Core Competencies in Public Health

The Association of Schools of Public Health (ASPH), established in 1953, represents schools that are accredited by the Council on Education for Public Health (CEPH), which account for approximately 85% of public health graduates in the United States.

Governed by the principle that “you’re only as healthy as the world you live in,” ASPH has become a national resource for educators, students, and professionals, that advances professional education, research and service in public health, develops partnerships with organizations to strengthen public health education, facilitates cooperation among accredited schools, and encourages development of practical training opportunities for students and graduates.

FEATURED ONLINE HEALTHCARE PROGRAMS

FEATURED ONLINE HEALTHCARE PROGRAMS
SCHOOL DESCRIPTION
MPH@Simmons MPH@Simmons, the online Master of Public Health from Simmons College, is designed to give you the real-world skills you need to address health inequity on a local, national, and global level.
MPH@GW An innovative online Master of Public Health program offered by the top-ranked Milken Institute School of Public Health at the George Washington University.
MHA@GW Offered by the Milken Institute School of Public Health at the George Washington University, this online Executive Master of Health Administration program is designed for healthcare professionals who aspire to become leaders in their field.

Sponsored Programs

ASPH has developed an MPH Core Competency Model that represents the disciplines and skills in which public health professionals should be well-versed upon graduation from an MPH program. ASPH provides a detailed account of the development of the core competency model, but in general, the core competencies were developed in 2004 in response to:

“Challenges of 21st century public health practice; proliferation of competency-based training in the field of public health; increased emphasis on accountability in higher education; recommendations by important national organizations regarding competency domains in graduate public health education (GPHE); increasing incorporation of competencies into accreditation criteria; and, potential development of a voluntary credentialing exam for public health graduates.”

The final set of MPH core competencies includes five discipline-specific “competency domains,” that have been generally accepted since the 1970s, and seven “interdisciplinary/cross-cutting competencies,” which are newer, but have become necessary to respond to the needs of modern public health. Click on each core competency to learn about how they will help you become a master of public health:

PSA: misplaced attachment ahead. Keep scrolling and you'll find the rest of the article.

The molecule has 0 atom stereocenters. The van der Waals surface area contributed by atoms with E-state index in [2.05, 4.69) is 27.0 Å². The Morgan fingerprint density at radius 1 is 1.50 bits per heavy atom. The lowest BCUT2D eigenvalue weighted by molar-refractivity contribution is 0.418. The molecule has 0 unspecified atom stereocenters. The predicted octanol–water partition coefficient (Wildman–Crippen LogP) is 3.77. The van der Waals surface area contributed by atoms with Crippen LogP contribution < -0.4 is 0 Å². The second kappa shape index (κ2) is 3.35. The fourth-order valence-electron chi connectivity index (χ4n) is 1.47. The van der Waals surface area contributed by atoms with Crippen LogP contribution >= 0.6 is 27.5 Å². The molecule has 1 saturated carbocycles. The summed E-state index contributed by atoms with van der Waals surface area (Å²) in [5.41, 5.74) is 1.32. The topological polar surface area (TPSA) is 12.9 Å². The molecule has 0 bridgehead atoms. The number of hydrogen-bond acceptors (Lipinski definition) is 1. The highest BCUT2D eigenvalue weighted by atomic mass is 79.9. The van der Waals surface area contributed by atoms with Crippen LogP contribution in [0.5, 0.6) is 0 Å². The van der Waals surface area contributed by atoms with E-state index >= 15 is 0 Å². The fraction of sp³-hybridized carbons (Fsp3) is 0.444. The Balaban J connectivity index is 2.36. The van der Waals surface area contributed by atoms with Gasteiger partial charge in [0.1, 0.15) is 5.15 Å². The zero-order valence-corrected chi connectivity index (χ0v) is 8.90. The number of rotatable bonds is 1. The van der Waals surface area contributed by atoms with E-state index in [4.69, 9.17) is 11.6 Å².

Discipline-specific Competency Domains:

Interdisciplinary/Cross-cutting Competencies:

  • Communication and Informatics
  • Diversity and Culture
  • Leadership
  • Professionalism
  • Program Planning
  • Systems Thinking
  • Public Health Biology

The core competencies are not, by any means, a static blueprint for the development of curricula or the requirements of specific courses. Rather, they provide an overview of the numerous facets of public health: the skills, knowledge, and attributes necessary for professionals, and the areas to which their education will be applied. Faculty should look to the core competencies as a guide and students should use them to personally measure their mastery of public health.

According to ASPH, “The competencies are intended to serve as a resource and guide for those interested in improving the quality and accountability of public health education and training…with respect for the uniqueness and diversity of the schools of public health. They are not meant to prescribe the methods or processes for achievement, recognizing that implementation of the competencies may vary as a function of each school’s mission and goals.”

Nonetheless, the core competencies have proven to be so reflective of the nature of public health that most MPH programs incorporate them into their curricula–either centering their core classes around them, offering them as concentrations, or using them to guide the general structure of their classes.